RAMALLAH, West Bank — Activists said Saturday they hope an international backlash will help reverse Israel’s designation of six Palestinian human right groups as terrorist organizations, a label that effectively outlaws them.
Two of the six groups said they would not be forced underground despite the uncertainty of their new status, which would allow Israel to raid the groups’ offices, seize assets, arrest employees and criminalize funding and expressions of support. Activists said they seek to challenge the decision by Israeli Defense Minister Benny Gantz.
Israel’s terror label for the six groups, including some that receive European funding, appears to have caught the United States and Europe off-guard. It could force them to pick a side, at a time when efforts efforts to negotiate the terms of a Palestinian state alongside Israel are hopelessly bogged down. For years, the U.S. and the EU have largely focused on conflict management, including strengthening Palestinian civil society, while not exerting overt pressure on Israel to halt its ongoing settlement enterprise on occupied lands the Palestinians seek for their state.
Israel alleged that the six groups are a front for the Popular Front for the Liberation of Palestine, a small, secular, left-wing movement with both a political party and an armed faction that has carried out deadly attacks against Israelis.
Rights activists have denounced Israel’s terrorism designation as a blatant attempt to prevent the groups from documenting rights abuses in the occupied territories, mainly by Israel, but also by the increasingly authoritarian Palestinian autonomy government in the occupied West Bank.
“We hope that the International community will put enough pressure on Israel so that it will back down,” said Ubai Aboudi, head of the Bisan Center for Research and Development, one of the targeted groups.
Bisan and Al-Haq, the oldest of the Palestinian rights group, said they have not had contact with Israeli authorities since the decision was announced Friday. Bisan and Al-Haq denied having any links to the PFLP, which is considered a terrorist organization by Israel and Western countries.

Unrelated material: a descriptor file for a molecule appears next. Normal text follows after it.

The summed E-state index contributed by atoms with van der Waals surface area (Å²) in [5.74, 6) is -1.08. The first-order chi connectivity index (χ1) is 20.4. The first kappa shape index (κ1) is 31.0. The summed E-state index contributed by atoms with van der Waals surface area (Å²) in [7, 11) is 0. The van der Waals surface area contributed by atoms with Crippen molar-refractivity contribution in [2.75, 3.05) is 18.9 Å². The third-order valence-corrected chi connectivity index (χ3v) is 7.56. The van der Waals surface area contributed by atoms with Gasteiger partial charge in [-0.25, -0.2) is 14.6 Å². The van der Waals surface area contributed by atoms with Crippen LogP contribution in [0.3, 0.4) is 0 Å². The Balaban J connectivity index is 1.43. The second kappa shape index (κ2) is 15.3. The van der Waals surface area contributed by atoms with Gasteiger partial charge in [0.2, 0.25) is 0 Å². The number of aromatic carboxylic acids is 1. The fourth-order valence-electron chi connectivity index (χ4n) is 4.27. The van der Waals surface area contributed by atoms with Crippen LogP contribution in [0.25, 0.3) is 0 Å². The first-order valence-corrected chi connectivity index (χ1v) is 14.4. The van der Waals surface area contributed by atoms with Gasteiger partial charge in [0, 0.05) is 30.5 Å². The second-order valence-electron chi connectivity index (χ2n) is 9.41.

The initial international reaction has ranged from frosty to sharply critical.
The United States, Israel’s closest ally, said it had not been given advance warning about the decision and would seek more information. U.S. State Department spokesman Ned Price said Friday that “we believe respect for human rights, fundamental freedoms, and a strong civil society are critically important to responsible and responsive governance.”
The U.N Human Rights Office in the Occupied Palestinian Territory said Saturday that the reasons cited by Israel’s defense minister were “vague or irrelevant,” and denounced his decision as the latest move in a “long stigmatizing campaign” against the organizations.
The European Union delegation to the Palestinian territories acknowledged financing activities by some of the groups. It said past allegations of the misuse of EU funds by partners “have not been substantiated” but that it takes the matter seriously and is looking into it.
“EU funding to Palestinian civil society organizations is an important element of our support for the two-state solution,” it said Friday.
Israel has continually accused rights groups and the international community of singling it out while ignoring violations committed by other countries.
Both Bisan and Al-Haq accuse the Israeli government of having made previous attempts to tarnish their organizations. Shawan Jabarin, director of Al-Haq, told The Associated Press that the Israeli Foreign Ministry has previously asked foreign diplomats to lobby against his organization.
Aboudi, the head of Bisan, confirmed that he was formerly charged by Israel with being a member of the PFLP but denies ever having been a member of the group.
The other four groups targeted by Israel include prisoner rights groups Addameer, Defense for Children International-Palestine, the Union of Palestinian Women’s Committees and the Union of Agricultural Work Committees. The majority of the organizations target human rights violations by Israel as well as the Palestinian Authority, both of which routinely detain Palestinian activists.
The Defense Ministry statement was published during the Israeli and Palestinian weekend. Representatives from the other targeted organizations were not immediately available for comment.
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